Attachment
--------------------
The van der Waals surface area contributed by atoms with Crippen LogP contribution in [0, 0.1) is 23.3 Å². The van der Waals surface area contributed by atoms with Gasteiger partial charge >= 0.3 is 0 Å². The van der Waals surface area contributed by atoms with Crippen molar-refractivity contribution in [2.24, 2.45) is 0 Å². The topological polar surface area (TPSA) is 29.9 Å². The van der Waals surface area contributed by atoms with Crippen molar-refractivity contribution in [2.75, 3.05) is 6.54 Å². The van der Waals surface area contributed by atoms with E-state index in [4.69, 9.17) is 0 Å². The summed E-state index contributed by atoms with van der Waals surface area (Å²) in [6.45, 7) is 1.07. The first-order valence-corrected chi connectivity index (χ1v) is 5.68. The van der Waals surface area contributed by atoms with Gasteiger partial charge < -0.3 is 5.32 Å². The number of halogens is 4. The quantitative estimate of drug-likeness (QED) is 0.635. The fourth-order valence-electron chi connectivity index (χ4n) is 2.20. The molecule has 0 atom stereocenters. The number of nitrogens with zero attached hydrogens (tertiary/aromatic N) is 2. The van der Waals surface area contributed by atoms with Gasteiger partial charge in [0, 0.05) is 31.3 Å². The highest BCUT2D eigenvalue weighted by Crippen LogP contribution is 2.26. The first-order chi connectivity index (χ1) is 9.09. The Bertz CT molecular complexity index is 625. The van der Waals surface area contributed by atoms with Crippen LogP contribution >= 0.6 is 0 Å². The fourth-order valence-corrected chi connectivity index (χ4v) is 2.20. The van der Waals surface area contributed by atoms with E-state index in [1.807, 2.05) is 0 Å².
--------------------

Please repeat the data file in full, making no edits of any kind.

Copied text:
The van der Waals surface area contributed by atoms with Crippen LogP contribution in [0, 0.1) is 23.3 Å². The van der Waals surface area contributed by atoms with Gasteiger partial charge >= 0.3 is 0 Å². The van der Waals surface area contributed by atoms with Crippen molar-refractivity contribution in [2.24, 2.45) is 0 Å². The topological polar surface area (TPSA) is 29.9 Å². The van der Waals surface area contributed by atoms with Crippen molar-refractivity contribution in [2.75, 3.05) is 6.54 Å². The van der Waals surface area contributed by atoms with E-state index in [4.69, 9.17) is 0 Å². The summed E-state index contributed by atoms with van der Waals surface area (Å²) in [6.45, 7) is 1.07. The first-order valence-corrected chi connectivity index (χ1v) is 5.68. The van der Waals surface area contributed by atoms with Gasteiger partial charge < -0.3 is 5.32 Å². The number of halogens is 4. The quantitative estimate of drug-likeness (QED) is 0.635. The fourth-order valence-electron chi connectivity index (χ4n) is 2.20. The molecule has 0 atom stereocenters. The number of nitrogens with zero attached hydrogens (tertiary/aromatic N) is 2. The van der Waals surface area contributed by atoms with Gasteiger partial charge in [0, 0.05) is 31.3 Å². The highest BCUT2D eigenvalue weighted by Crippen LogP contribution is 2.26. The first-order chi connectivity index (χ1) is 9.09. The Bertz CT molecular complexity index is 625. The van der Waals surface area contributed by atoms with Crippen LogP contribution >= 0.6 is 0 Å². The fourth-order valence-corrected chi connectivity index (χ4v) is 2.20. The van der Waals surface area contributed by atoms with E-state index in [1.807, 2.05) is 0 Å².